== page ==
For the over 3,200 medical students who completed the surveys, the results are quite impressive. After the programming had been running for 5 years, the participants were 140% more likely to have a Mediterranean Diet score of 5 (out of 9) or higher, were 122% more likely to consume an adequate amount of fruit, 113% more likely to consume adequate amounts of vegetables, and cut their odds of consuming soft drinks on a daily basis by almost half.
Further, respondents who had taken the culinary medicine curriculum were almost 3 times as likely to agree that "nutrition counseling should be routine" and almost twice as likely to agree that "physicians counseling can improve patient's diets." They further were more likely to feel themselves adequately trained to counsel their patients on Mediterranean Diet (almost 10 times as likely), 5 times as likely to feel competent to discuss DASH diet, three times as likely to understand and counsel on a vegetarian diet, and on and on.
It remains to be seen whether this training will translate into these future physicians' clinical practices. We do know from our experience with smoking that when physicians "walk the walk" (can speak from personal experience on a subject) as well as talking the talk (telling their patients to quit smoking), patients do listen and change their behavior. These future physicians will know what it's like to cook for themselves, and furthermore, will know how - and will know the challenges that their patients face in pursuing a healthier diet. While physicians will not replace registered dietitians, they will be better prepared to help their patients make the behavioral changes that, in the long run, could reverse the tide of heart disease.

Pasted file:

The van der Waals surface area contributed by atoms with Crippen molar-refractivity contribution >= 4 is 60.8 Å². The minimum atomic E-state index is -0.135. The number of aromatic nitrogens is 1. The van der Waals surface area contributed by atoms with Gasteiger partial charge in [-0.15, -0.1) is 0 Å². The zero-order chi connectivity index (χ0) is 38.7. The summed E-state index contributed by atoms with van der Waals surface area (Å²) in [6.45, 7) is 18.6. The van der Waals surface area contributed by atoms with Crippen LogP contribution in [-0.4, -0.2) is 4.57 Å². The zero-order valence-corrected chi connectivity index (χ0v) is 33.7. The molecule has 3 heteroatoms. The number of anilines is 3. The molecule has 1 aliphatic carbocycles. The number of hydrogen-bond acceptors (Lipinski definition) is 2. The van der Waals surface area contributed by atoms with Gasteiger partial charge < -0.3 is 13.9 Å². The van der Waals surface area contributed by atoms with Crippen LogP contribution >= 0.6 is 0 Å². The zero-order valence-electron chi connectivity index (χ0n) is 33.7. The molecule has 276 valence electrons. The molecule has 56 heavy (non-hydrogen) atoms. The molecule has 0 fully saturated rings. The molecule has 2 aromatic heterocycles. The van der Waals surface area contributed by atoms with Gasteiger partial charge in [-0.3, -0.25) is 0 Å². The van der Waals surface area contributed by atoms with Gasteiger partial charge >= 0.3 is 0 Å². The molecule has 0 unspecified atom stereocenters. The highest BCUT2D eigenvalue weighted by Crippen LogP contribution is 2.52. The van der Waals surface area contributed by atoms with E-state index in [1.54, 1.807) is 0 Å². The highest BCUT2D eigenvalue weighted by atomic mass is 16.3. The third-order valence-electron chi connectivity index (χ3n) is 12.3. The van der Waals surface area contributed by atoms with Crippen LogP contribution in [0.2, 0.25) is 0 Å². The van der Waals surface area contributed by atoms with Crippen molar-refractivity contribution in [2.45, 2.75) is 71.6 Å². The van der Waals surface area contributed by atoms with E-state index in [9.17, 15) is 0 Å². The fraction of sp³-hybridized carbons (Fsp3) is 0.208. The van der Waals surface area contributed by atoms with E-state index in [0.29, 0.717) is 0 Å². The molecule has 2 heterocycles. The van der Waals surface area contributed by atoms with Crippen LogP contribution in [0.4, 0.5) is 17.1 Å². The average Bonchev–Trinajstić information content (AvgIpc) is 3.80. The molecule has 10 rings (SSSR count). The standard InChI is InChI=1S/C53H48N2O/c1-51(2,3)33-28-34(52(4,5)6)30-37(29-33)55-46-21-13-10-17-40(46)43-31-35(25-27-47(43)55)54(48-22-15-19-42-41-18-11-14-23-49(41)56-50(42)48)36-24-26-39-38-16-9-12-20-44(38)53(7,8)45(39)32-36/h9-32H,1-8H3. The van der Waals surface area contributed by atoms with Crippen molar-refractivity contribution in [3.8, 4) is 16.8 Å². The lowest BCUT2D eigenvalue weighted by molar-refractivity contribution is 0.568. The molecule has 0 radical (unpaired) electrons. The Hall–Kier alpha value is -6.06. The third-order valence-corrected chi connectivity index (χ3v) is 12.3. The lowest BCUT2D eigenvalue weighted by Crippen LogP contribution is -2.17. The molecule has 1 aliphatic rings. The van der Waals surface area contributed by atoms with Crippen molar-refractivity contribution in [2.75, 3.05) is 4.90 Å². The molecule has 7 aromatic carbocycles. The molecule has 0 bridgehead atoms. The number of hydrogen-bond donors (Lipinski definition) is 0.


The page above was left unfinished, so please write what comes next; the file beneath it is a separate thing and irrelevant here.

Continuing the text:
The culinary medicine training created at the Goldring Center for Culinary Medicine is not limited to medical students. If you think that it's a good idea for your physician to know about food and health, show them this article so they can visit www.CulinaryMedicine.org for information about CME. Fully accredited Continuing Medical Education (CME) credits are available to physicians and allied health professionals such as pharmacists, nurse practitioners, and physician assistants. Our yearly conference is coming up in June with plenty of opportunities for CME: visit www.HealthMeetsFood.com for more information.
For New Orleans locals, you can sign up for our free community cooking classes via www.CulinaryMedicine.org.
First posted: April 18, 2018